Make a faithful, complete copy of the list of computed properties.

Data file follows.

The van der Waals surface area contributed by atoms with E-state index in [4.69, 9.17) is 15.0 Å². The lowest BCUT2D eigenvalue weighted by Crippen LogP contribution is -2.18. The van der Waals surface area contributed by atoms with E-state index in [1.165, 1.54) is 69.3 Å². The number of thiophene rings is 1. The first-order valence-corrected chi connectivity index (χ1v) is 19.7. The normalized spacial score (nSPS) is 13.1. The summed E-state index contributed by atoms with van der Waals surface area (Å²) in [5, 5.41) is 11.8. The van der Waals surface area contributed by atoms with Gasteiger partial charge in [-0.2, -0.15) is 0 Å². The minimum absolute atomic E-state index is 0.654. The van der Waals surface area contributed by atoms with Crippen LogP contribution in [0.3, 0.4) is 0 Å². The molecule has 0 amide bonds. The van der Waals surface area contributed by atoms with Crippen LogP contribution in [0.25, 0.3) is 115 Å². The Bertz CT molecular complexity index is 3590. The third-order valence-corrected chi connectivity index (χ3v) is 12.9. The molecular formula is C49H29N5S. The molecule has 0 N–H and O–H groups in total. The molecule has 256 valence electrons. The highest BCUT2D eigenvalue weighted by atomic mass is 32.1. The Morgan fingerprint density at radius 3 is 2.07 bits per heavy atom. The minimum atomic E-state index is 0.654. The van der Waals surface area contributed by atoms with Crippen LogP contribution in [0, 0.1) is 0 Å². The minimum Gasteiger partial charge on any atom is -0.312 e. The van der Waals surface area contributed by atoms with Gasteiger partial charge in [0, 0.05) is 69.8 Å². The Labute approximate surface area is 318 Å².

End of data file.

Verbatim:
The van der Waals surface area contributed by atoms with E-state index in [4.69, 9.17) is 15.0 Å². The lowest BCUT2D eigenvalue weighted by Crippen LogP contribution is -2.18. The van der Waals surface area contributed by atoms with E-state index in [1.165, 1.54) is 69.3 Å². The number of thiophene rings is 1. The first-order valence-corrected chi connectivity index (χ1v) is 19.7. The normalized spacial score (nSPS) is 13.1. The summed E-state index contributed by atoms with van der Waals surface area (Å²) in [5, 5.41) is 11.8. The van der Waals surface area contributed by atoms with Gasteiger partial charge in [-0.2, -0.15) is 0 Å². The minimum absolute atomic E-state index is 0.654. The van der Waals surface area contributed by atoms with Crippen LogP contribution in [0.3, 0.4) is 0 Å². The molecule has 0 amide bonds. The van der Waals surface area contributed by atoms with Crippen LogP contribution in [0.25, 0.3) is 115 Å². The Bertz CT molecular complexity index is 3590. The third-order valence-corrected chi connectivity index (χ3v) is 12.9. The molecular formula is C49H29N5S. The molecule has 0 N–H and O–H groups in total. The molecule has 256 valence electrons. The highest BCUT2D eigenvalue weighted by atomic mass is 32.1. The Morgan fingerprint density at radius 3 is 2.07 bits per heavy atom. The minimum atomic E-state index is 0.654. The van der Waals surface area contributed by atoms with Crippen LogP contribution in [0, 0.1) is 0 Å². The minimum Gasteiger partial charge on any atom is -0.312 e. The van der Waals surface area contributed by atoms with Gasteiger partial charge in [0, 0.05) is 69.8 Å². The Labute approximate surface area is 318 Å².